The United Nations Security Council will meet Wednesday to discuss the violence in Myanmar that has sent more than 300,000 Rohingya Muslims fleeing to Bangladesh, the council president said.
Britain and Sweden requested the urgent meeting amid growing international concern over the ongoing violence in Rakhine state.
"It's a sign of the significant worry that Security Council members have about the situation that is continuing to deteriorate for the many Rohingyas who are seeking to flee Rakhine state," British Ambassador Matthew Rycroft told reporters.
On Monday, UN human rights chief Zeid Ra'ad Al Hussein accused Myanmar of waging a "systematic attack" on the Rohingya and warned that "ethnic cleansing" seemed to be under way.
Myanmar's de facto leader, Nobel peace prize laureate Aung San Suu Kyi, has faced strong international criticism over the military crackdown on the Muslim minority, which began when Rohingya militants ambushed security forces in Rakhine State on August 25.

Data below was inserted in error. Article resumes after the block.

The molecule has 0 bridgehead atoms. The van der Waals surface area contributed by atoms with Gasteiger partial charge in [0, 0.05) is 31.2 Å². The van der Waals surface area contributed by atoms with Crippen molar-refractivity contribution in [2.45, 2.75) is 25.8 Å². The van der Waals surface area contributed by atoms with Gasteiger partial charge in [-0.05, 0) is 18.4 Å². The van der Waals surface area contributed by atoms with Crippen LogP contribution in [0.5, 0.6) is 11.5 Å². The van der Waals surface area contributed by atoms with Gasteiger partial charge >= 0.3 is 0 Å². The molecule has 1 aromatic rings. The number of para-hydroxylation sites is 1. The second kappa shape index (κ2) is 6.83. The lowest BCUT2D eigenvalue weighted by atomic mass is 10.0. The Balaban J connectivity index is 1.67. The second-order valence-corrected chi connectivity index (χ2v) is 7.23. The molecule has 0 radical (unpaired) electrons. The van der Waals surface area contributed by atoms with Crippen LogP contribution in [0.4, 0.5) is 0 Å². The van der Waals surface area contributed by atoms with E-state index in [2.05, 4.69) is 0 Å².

The council met behind closed doors in late August to discuss the violence, but there was no formal statement from the council.
Rycroft said he hoped for agreement on a "public outcome" of the meeting on Wednesday.
UN diplomats have said China has been resisting involvement by the top UN council in addressing the crisis.
Fellow Nobel laureates the Dalai Lama, Malala Yousafzai and South African Archbishop Desmond Tutu have urged Suu Kyi to distance herself from the military and speak out on the violence.
The UN refugee agency says at least 313,000 Rohingya have now arrived in Bangladesh from Rakhine State since August 25, about a third of the total population of 1.1 million.